Title: The Great Carp Escape
Author: Irish Beth Maddock
Publisher: Word Alive Press
Date Published: Jan. 13 2015
Page Count: N/A
E-copy of the book kindly provided, in exchange for an honest review.
Summary: Tadpoles, clams, and minnows wow! For siblings Beth and Paul, growing up on a lake is fun… until they re startled by a fishy find along the shoreline. When they discover the scaly, moustached carp, they become afraid. Seasons pass, and Beth and Paul avoid the swampy reeds at all costs until a flood brings about a life-or-death situation for the creepy looking carp, right in their own backyard! With guidance from their father, will Beth and Paul be able to overcome their apprehensions about the carp and help save them before it s too late?
What first drew me to this book was the cover and title. It sounded as if it would be a fun adventure book. However, while there was a bit of an adventure in the story, The Great Carp Escape more importantly teaches children to love and respect animals, no matter what they look like-a lesson which could then affect their interactions with humans also.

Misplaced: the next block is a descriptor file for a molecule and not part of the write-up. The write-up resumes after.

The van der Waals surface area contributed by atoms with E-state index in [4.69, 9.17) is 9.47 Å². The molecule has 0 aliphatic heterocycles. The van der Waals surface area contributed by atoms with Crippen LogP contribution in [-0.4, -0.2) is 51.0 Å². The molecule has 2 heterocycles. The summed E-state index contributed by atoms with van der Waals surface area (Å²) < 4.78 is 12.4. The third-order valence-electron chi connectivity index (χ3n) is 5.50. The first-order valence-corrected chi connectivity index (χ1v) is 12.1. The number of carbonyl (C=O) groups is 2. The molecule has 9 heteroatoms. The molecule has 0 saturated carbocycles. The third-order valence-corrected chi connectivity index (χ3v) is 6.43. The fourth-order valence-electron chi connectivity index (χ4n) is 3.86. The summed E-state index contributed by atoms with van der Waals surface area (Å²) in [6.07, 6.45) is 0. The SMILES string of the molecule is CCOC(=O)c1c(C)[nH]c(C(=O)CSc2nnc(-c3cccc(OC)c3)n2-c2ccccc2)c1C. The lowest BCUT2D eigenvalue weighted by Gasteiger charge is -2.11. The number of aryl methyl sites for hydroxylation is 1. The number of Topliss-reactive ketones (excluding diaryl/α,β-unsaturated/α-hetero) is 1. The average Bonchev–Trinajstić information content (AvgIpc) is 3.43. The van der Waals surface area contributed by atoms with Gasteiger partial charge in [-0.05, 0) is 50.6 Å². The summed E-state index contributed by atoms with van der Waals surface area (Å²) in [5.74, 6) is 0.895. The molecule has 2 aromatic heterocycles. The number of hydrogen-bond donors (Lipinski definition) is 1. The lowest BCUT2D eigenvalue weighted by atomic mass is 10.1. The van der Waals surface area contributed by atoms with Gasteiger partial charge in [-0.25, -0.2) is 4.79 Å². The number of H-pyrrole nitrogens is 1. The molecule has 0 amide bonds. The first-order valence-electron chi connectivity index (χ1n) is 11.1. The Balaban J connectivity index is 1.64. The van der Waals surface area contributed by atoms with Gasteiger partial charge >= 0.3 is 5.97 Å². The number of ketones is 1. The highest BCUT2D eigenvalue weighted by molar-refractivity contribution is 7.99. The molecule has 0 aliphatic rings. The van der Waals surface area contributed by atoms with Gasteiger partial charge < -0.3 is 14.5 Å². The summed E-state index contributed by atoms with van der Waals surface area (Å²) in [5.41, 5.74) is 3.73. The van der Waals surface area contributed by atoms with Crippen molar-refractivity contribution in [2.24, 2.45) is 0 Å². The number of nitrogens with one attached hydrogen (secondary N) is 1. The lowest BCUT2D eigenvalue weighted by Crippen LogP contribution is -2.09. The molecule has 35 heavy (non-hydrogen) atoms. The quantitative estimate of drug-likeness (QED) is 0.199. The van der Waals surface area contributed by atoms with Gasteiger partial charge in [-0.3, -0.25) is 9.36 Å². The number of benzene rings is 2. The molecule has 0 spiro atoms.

Siblings Beth and Paul like to play alongside a lake near their house. They avoid a swampy area surrounding a willow tree, however, because their father had told them that carp fish live there, and they consider carp to be ugly and scary. Due to a number of circumstances, however, Beth and Paul learn to appreciate the carp.
The message in this book was very important, and I would definitely buy this book for my kids. I did find a bit of a problem with the book however, which may hold myself, and other parents back. This book may not be suitable for families which are not Catholic, or simply do not want to label themselves.
The illustrations were pleasant to look at, although not beautiful, and the faded white rectangles behind some of the text bothered me a little. The block behind the text would fade out nicely, but then you could see the edges of it fade back in. I do not think that children would notice this, but it may bother detail-oriented adults like myself.
I would maybe recommend this book.
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